I've created mine in a Word document and then cut/paste each section here on Fodor's under the same thread title, as it's completed - as Part I, II, etc. Try doing your report in this manner and if one part goes to "fodor's heaven" at least the original is stored as a document... all won't be lost.

Hope this helps.
 
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Aug 8th, 2005, 06:08 AM
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Thanks for the suggestion, Sandi. From the looks of all the typos in my last post, it appears that, indeed, I had just had it. I'll try to send this through the regular way, and then I'll do the cut and paste thing for the longer response.
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Aug 8th, 2005, 08:33 AM
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Answers to specific questions:

TOUGHPIXEL: Mathias let it be known from the beginning that taking photos of individuals is frowned upon. Throughout my travels, people photos have been just as important to me in trying to capture the culture of a country as photos of buildings and terrain, etc. have been. I have never gotten into someone’s face and clicked away. I’ve always asked, and if the answer was “no” I honored that. Also, there have been times when I really wanted a particular close shot and had no problem paying a little something to get it. So, I was frustrated about not being able to record people in their native dress going about their everyday business. I think that Mathias’s concern, and from what I gather, the concern of many others, is not so much that taking people photos could be considered an invasion of privacy. Instead, I think they feel that it contributes to the erosion of the traditional way of life, especially among the young, by teaching them that’s it’s easier to “beg” than it is to take care of work that needs to be done, and also by encouraging them to “put on a show” for the camera. Maybe there is something to that, but I don’t know....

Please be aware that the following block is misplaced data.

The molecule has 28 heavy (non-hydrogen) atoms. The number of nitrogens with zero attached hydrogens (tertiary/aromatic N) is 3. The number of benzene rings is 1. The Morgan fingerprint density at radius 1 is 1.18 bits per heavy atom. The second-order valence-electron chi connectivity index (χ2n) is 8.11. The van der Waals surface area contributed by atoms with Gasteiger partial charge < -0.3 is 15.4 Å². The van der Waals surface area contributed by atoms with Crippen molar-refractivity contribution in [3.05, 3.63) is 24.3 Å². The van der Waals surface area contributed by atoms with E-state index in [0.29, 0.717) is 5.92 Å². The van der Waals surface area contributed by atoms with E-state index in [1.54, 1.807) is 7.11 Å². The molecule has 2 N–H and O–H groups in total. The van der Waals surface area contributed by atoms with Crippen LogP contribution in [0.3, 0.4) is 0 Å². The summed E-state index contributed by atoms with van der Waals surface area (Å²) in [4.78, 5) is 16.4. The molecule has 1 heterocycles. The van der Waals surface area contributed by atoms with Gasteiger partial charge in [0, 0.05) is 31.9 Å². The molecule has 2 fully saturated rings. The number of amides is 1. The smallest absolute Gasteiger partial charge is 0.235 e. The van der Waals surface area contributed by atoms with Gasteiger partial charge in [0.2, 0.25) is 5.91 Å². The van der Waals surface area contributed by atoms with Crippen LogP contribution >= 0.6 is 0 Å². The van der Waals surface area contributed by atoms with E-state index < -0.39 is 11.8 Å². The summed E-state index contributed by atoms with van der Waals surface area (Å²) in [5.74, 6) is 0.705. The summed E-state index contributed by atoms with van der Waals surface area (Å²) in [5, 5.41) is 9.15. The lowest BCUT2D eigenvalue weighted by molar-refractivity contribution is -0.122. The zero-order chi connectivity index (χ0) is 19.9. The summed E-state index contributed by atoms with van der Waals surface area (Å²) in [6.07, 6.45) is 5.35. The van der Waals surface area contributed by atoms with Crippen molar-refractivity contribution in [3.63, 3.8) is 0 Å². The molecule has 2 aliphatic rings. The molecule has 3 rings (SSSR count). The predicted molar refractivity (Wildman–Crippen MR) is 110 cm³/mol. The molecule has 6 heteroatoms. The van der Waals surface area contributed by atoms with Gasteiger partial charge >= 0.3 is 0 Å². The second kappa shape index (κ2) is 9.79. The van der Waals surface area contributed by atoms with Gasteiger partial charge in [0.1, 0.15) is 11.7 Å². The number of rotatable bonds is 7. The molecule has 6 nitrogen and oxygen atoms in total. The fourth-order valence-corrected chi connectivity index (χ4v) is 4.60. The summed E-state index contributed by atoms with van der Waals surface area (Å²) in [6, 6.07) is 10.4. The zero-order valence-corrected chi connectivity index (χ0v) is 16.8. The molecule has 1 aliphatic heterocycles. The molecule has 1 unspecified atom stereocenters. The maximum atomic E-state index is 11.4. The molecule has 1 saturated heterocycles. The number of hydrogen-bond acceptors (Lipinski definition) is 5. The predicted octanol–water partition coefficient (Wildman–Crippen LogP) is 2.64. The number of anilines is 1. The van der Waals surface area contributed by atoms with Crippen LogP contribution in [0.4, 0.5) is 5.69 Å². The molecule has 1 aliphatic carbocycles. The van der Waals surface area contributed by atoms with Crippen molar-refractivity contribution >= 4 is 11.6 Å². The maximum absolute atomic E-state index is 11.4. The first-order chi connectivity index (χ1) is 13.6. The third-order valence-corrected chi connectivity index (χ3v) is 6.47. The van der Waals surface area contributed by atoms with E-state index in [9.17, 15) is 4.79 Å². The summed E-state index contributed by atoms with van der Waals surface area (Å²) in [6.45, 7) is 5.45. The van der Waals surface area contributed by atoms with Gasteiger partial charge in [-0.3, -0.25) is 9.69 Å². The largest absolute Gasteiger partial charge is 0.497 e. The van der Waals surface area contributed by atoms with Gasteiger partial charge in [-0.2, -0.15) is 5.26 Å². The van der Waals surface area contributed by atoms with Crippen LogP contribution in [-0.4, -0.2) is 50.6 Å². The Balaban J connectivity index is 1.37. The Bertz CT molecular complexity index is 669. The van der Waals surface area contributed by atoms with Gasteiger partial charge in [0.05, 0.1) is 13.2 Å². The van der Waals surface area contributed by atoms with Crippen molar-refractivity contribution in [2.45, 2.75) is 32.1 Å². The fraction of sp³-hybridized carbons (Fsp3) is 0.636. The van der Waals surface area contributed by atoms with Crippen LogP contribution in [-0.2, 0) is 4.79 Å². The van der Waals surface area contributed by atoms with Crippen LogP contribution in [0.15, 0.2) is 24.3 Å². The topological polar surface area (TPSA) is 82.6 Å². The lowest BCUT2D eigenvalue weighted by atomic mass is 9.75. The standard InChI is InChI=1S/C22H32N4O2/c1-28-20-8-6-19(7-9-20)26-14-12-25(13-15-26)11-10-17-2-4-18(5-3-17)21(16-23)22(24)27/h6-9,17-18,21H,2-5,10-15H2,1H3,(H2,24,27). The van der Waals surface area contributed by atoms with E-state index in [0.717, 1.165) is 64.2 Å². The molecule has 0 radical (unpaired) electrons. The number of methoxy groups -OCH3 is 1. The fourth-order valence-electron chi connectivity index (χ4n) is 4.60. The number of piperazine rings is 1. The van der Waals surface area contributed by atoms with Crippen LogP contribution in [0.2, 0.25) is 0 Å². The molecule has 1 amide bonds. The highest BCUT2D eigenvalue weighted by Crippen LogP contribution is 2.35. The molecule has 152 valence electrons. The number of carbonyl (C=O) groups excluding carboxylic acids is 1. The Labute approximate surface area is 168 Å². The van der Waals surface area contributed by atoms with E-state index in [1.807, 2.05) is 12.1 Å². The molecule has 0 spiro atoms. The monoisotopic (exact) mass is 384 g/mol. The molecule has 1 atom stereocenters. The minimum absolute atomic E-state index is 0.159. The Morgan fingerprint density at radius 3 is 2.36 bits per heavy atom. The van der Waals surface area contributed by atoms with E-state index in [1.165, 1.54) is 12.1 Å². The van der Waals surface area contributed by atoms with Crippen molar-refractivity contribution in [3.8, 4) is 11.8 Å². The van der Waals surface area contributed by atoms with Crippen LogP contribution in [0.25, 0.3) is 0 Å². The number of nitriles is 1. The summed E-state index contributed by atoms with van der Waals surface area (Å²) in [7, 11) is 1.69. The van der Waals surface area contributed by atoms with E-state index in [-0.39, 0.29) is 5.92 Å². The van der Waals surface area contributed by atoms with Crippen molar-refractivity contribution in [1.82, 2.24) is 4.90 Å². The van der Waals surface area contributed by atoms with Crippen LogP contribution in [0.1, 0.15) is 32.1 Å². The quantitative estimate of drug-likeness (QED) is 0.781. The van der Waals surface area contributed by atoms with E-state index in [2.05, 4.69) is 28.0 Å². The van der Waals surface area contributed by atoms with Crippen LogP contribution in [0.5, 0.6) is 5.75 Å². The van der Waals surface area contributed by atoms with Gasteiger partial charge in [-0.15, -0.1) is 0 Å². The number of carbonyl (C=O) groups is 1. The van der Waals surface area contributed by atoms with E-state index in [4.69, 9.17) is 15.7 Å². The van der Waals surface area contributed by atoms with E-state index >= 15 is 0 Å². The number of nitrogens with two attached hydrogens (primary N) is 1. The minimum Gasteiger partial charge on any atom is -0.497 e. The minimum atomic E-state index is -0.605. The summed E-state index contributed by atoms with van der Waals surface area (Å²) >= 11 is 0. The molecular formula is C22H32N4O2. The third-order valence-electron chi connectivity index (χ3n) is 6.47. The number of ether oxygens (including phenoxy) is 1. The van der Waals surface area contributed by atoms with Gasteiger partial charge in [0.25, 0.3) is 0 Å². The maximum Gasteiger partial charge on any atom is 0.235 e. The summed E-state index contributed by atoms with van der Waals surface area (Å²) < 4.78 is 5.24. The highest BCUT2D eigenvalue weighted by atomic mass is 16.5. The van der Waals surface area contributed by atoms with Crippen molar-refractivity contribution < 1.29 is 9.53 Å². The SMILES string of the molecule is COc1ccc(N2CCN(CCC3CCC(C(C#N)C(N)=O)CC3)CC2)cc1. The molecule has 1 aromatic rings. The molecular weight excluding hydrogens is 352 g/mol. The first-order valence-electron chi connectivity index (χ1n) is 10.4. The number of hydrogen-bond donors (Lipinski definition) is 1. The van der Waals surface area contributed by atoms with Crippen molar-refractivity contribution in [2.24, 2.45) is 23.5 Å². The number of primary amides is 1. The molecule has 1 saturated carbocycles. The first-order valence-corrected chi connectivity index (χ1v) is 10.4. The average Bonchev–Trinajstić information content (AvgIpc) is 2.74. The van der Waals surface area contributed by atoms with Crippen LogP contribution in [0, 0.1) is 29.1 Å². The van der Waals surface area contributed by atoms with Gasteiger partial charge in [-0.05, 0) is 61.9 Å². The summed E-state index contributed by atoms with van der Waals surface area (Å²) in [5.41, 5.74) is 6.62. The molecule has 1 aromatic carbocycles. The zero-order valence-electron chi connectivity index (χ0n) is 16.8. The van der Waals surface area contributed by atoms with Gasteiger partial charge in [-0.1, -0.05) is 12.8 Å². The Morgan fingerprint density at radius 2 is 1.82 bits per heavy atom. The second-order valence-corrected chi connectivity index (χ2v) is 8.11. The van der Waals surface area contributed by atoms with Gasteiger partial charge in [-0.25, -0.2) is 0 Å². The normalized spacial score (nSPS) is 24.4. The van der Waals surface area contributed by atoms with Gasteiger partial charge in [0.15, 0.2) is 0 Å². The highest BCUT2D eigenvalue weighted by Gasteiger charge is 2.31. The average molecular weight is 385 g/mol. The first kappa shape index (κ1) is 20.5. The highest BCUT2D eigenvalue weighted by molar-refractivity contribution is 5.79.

The photos taken at the Masai village are another thing entirely. Jeri and I made a hefty “donation” to gain entre, and because of that we were given carte blanche regarding photos. As for the 3 young Masai at the rim of the crater–Mathias had parked our vehicle at the side of the road by the entrance gate to the crater and had gotten out to take care of the paperwork needed for us to make our descent. The young men approached us, and I don’t know what came over me, a little spirit of rebellion perhaps, but I got out and spoke with them. Well, it’s true. They offered a photo op in exchange for money. I told them that I didn’t have any money available for photos at the moment. One of them asked then if I would trade some water, which I did. Mathias saw the whole thing when he was returning, and I don’t think he was too happy with me, but he didn’t say anything.

SARVOWINNER: I don’t know what finally happened with the vehicle which was stuck in the mud. We had passed by about noon, and it appeared that there was enough manpower on site to get it out and moving again. Later in the day, though, when we passed by again, it was still there. Mathias had a heavy chain and tried to use our vehicle to pull it out. But it didn’t budge. We left when a truckload of workers appeared to help with the situation. This had to have been a terribly frustrating day for the individuals in that vehicle who had been hoping to have a wonderful “crater” experience. There was no sign of any back up vehicle being brought down for them, so they spent precious hours by their vehicle instead of experiencing the amazing animal sightings the crater has to offer.